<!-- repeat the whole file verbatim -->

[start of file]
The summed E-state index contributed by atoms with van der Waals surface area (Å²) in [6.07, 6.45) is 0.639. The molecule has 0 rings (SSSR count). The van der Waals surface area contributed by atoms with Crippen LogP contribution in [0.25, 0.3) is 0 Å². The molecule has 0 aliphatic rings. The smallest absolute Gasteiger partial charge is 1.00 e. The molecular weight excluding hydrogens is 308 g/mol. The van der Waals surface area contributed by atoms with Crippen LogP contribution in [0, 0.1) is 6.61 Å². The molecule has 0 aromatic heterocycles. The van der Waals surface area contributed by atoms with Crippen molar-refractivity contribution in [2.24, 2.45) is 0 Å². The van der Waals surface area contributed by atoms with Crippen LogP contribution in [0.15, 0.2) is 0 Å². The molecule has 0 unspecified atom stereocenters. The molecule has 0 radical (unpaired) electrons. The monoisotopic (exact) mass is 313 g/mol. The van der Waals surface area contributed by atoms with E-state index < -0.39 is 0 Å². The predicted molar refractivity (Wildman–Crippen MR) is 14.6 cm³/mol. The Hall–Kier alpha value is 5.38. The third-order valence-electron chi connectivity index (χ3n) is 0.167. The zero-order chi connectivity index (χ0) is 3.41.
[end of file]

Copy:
The summed E-state index contributed by atoms with van der Waals surface area (Å²) in [6.07, 6.45) is 0.639. The molecule has 0 rings (SSSR count). The van der Waals surface area contributed by atoms with Crippen LogP contribution in [0.25, 0.3) is 0 Å². The molecule has 0 aliphatic rings. The smallest absolute Gasteiger partial charge is 1.00 e. The molecular weight excluding hydrogens is 308 g/mol. The van der Waals surface area contributed by atoms with Crippen LogP contribution in [0, 0.1) is 6.61 Å². The molecule has 0 aromatic heterocycles. The van der Waals surface area contributed by atoms with Crippen molar-refractivity contribution in [2.24, 2.45) is 0 Å². The van der Waals surface area contributed by atoms with Crippen LogP contribution in [0.15, 0.2) is 0 Å². The molecule has 0 unspecified atom stereocenters. The molecule has 0 radical (unpaired) electrons. The monoisotopic (exact) mass is 313 g/mol. The van der Waals surface area contributed by atoms with E-state index < -0.39 is 0 Å². The predicted molar refractivity (Wildman–Crippen MR) is 14.6 cm³/mol. The Hall–Kier alpha value is 5.38. The third-order valence-electron chi connectivity index (χ3n) is 0.167. The zero-order chi connectivity index (χ0) is 3.41.